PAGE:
Calvinism: What is it Good For?

As my parents got older they started putting away the salt from the table. It wasn’t that they didn’t like the taste it’s that they realized that too much of it was not good for them. They were realizing it was coming out all the time and that their blood pressure was steadily rising. But what I don’t think they noticed is that when they put it away they would slowly, imperceptibly miss it—and even need it back in their bodies. The rise of Calvinism and Charismatic Continuism seems to be doing the same thing.

Every time there’s a major movement in the Church you have to scratch your head and wonder, I mean really wonder “Is God bringing back the salt to the table?” Briefly looking at history, you have to acknowledge that the most growth in the Church came right after times of trouble and dearth. Major problems; boom first ecumenical council. Years of problems; boom the reformation. So when I look back at the Darby movement and its grass roots growth of getting back to New Testament principles I openly acknowledge that it was God’s way of bringing out the salt shaker saying “you guys are forgetting something.”

I’m not a Calvinist. Nor am I a Charismatic. I’ve worked through the literature on both, studied through the Scripture and have come to very different conclusions. I know that both systems have inherent errors and their fair share of ride-along nutters to make any proponent of the system look bad—but who doesn’t? I know my fair share of wild eyed rapture theorists who wax poetic with the many condemnations falling on sinners during the tribulation. I can’t help attribute the odd quaver in their voice not only to faulty brain synapses but also a perverted sense of prophetic glee..

So I have to wonder about this Calvinism and Charismatic growth. Is it years of teaching that no one is important, that man is his own god and able to make it on his own that God decides to bring back a system that teaches man is totally depraved, God is Sovereign and He elects to save people? Is it years of teaching that the world can be explained naturally while painting our churches in the drab colors of deism that God decides to bring back a system that teaches that not only is God here but He’s active?

I do wish there was a way to get rid of the problems in the systems, make a way possible that the systems properly use the Scripture instead of prooftexting their points, but even so maybe this is God’s way of saying “You will always need me…this is what I do…I know what you need before you even realize it.”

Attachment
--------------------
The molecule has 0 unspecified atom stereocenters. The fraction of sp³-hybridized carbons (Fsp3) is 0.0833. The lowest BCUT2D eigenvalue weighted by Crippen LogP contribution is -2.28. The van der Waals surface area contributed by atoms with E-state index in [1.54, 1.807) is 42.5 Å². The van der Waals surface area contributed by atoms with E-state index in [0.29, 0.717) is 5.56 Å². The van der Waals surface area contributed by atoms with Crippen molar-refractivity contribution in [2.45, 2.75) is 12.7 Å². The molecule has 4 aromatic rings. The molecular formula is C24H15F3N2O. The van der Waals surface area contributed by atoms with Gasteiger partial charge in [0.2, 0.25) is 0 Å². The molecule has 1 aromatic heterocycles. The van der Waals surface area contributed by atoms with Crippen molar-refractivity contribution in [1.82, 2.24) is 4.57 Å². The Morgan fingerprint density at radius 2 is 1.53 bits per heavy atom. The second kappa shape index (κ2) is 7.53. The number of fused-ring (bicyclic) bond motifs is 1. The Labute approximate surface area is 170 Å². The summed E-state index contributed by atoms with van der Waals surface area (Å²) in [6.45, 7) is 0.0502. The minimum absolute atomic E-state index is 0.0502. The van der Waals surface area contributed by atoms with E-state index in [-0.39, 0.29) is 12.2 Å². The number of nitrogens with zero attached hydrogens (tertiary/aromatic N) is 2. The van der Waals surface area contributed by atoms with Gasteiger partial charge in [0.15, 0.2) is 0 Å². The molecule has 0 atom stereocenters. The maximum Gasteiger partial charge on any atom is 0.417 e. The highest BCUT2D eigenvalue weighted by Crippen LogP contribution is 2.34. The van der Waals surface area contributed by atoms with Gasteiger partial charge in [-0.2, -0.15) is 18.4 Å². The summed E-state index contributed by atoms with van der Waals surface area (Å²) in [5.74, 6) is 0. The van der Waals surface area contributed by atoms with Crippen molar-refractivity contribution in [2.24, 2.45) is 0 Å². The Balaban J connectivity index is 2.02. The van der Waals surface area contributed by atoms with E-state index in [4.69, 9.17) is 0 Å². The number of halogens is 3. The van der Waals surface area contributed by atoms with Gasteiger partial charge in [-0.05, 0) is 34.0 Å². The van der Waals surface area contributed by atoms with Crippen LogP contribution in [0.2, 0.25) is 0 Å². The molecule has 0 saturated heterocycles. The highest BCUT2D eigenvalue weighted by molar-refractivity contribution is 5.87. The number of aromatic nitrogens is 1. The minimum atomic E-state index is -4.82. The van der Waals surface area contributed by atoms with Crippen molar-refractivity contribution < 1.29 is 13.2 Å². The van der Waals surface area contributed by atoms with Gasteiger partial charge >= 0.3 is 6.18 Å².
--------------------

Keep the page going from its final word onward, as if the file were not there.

We probably should give some berth to the cook in the kitchen. We may be happy (or not) with how the table is set up, but in the end God’s the chef and He’s the one preparing the meal. If he says “here’s some salt” who are we to ask Him how He’s cooking? We might not like Calvinism or Continuism—but maybe, just maybe, we currently need it (Isaiah 45).

Incidentally, here’s Russ’ Calvinism series. Here’s my Romans Issue. Here’s Mark Dever asking the similar questions (HT: Barrett Young)

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1 thought on “Calvinism: What is it Good For?

Calvinism for me has never been an issue…sorry.  I said on Theologica once that my simpletons view of biblical predestination only fit when coupled with God’s foreknowledge…and I was told that this view was as old as Christianity itself.  Well, great.  Because I honestly came up with that from my own logic.  When trying to reconcile TULIP in a basic theology course I took once, I could never get past Total Depravity… I mean to say, logically, if we are totally depraved, then no matter what Christ did for us, we would not be saved…otherwise “total” would not be total!!!  Yes, there is a rise in charismatic style Christianity, but there is also a rise in people seeking mediums, etc.  Is it just that there is a hunger for spirituality like never before?  Pentecostals have long been strong in such areas (and yes, over the top at times) but weak in theology (traditionally speaking); but then, Evangelicals have been strong in scholarship, but reluctant to chance their arm with anything that might be too “wacky” and consequently at times, in my opinion, have dampened genuine moves of God (although, all Christians have been guilty of that one).R.T. Kendall and Paul Cain co-authoured a book once entitled “Word & Spirit” – I have not read it, but the title intrigues me.  Bloesch entitled his first (out of seven) in his foundations of Christian theology “A theology of word and spirit”.  Others, like Karl Barth have also utilised the terminology.  Have any of us actually embodied such a concept?  What I mean to say is I am longing for a ministry that is strong in the Word of God and open to a genuine move of the Holy Spirit.  Anointed excellence!!Okay, I did confess to being a simpleton…lol!

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